In English, many things are named after a particular country – but have you ever wondered what those things are called in those countries?
1(of bread)corteza femininecostra femininea crust of bread — un mendrugo
- without a crust to eat — sin qué comer
- to earn a / one's crust — ganarse el pan
- But it's not a roll because bread rolls have a crust and barm cakes are soft.
- The exterior crust is supposed to be crispy and golden brown, but this one tastes like cardboard.
- The slices of thick, airy, white loaf with burnt crusts lathered in creamy butter were completely moreish.
- They gave their Great Niece the red carpet treatment, cooking up a feast of scones with jam and cream, fruit cake, sponge cake, Anzac biscuits and a genteel plate of sandwiches with the crusts cut off.
- If done wrong it can be as bland as a slice of white bread with the crusts cut off.
- Just cut off the crusts of some slightly stale bread, and whiz the bread in a food processor.
- Others let their babies chomp down on their fingers, or offer dried crusts of bread or peeled carrot sticks (stay nearby in case of choking).
- But the more evident marauder is pigeons, thanks to the sandwich crusts left by lunchers and the feed spread by misguided bird fanciers.
- Her accompanying garlic bread is real bread with a proper crust, spread with freshly prepared garlic butter and chopped parsley.
- No one shook with more anger than when they glimpsed a rat contentedly gnawing on a slice of carrot or crust of bread.
- Remove the crusts from the bread and cut a piece to fit the base of a one litre pudding basin or bowl.
- I got a very dry roll with my soup today, and caught myself removing the inner soft bread, beyond the tough crust, and rolling it up to plop into the soup.
- Cut the crusts away from the bread and soak the slices briefly in water, then squeeze them until almost dry.
- It was a classic British summer tea; small smoked salmon sandwiches with the crusts cut off; tiny scones with jam and cream the size of a 10p piece and miniature strawberry tarts.
- She does everything but cut the crusts off his toast soldiers to go with his boiled egg.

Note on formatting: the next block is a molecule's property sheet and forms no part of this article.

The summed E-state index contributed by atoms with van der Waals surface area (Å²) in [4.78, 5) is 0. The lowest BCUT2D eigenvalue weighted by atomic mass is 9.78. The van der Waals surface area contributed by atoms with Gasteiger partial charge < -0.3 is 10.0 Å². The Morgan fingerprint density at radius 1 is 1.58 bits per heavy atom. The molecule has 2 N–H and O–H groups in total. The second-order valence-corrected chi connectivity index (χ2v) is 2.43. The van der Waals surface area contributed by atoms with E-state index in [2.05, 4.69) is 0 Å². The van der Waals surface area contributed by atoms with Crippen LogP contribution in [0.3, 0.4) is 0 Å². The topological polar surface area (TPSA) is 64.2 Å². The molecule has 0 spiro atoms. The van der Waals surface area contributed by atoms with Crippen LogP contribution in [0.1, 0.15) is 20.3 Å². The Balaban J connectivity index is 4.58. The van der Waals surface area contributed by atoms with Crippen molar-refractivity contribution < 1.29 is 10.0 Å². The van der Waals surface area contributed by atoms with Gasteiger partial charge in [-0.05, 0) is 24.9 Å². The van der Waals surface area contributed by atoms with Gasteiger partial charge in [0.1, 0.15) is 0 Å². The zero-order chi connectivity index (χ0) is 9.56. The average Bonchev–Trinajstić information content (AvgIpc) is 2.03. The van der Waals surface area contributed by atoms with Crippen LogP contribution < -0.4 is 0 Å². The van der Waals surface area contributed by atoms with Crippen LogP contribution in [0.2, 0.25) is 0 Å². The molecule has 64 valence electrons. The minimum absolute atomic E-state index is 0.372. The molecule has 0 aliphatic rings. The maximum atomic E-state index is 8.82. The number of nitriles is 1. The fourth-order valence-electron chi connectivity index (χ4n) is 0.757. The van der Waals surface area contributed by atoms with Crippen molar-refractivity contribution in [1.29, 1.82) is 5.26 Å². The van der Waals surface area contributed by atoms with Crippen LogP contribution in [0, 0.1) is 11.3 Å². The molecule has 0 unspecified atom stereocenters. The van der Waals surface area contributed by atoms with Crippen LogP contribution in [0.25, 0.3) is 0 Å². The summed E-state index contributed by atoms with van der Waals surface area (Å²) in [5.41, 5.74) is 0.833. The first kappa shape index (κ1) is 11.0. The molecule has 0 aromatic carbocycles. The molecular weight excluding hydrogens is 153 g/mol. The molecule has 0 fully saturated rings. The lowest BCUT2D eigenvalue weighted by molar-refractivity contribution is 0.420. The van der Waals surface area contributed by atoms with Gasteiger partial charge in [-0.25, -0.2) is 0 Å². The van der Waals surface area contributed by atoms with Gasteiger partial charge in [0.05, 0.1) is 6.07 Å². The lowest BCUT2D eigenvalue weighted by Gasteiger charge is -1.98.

- And they all traipsed out for another round of triangular sandwiches with the crusts cut off and a wee cup of tea served in the best china.
- The traditional bread, especially in the northwest, is broa, a grainy corn bread with a thick crust.
- Before long he had me saving scraps of bacon and stray crusts.
- In bread baking, you add a little bit of salt so that, instead of a lumpy, haphazard crust, you get gorgeous, round, smooth loaves.
- The water will start to steam, making the air in the oven moist, which will help the bread to rise and give it a nice, crisp crust.
- The sandwiches were on white bread and every crust was cut off neatly from the edge.
- Like always, he cut off the crust before eating it.
- Who do you think is really responsible for the legions of ragged students begging for crusts of bread in Cambridge and Berkeley?
- These are made of white toast with their crusts cut off, and are filled with smoked salmon and prawn mayonnaise.
- How often have restaurant forgotten that bread is part of the meal and have given their customers stale, hard crusts.
2(of pie)tapa de masa feminine
- It was not lacking any salt, and the crust was superb.
- Baked in the oven under a pastry crust and served hot with boiled potatoes and a green vegetable it's a dish fit for a king.
- You may already be familiar with its crispy crust pastry and mildly spiced creamy filling but now you can prepare this tasty French delicacy in your own kitchen.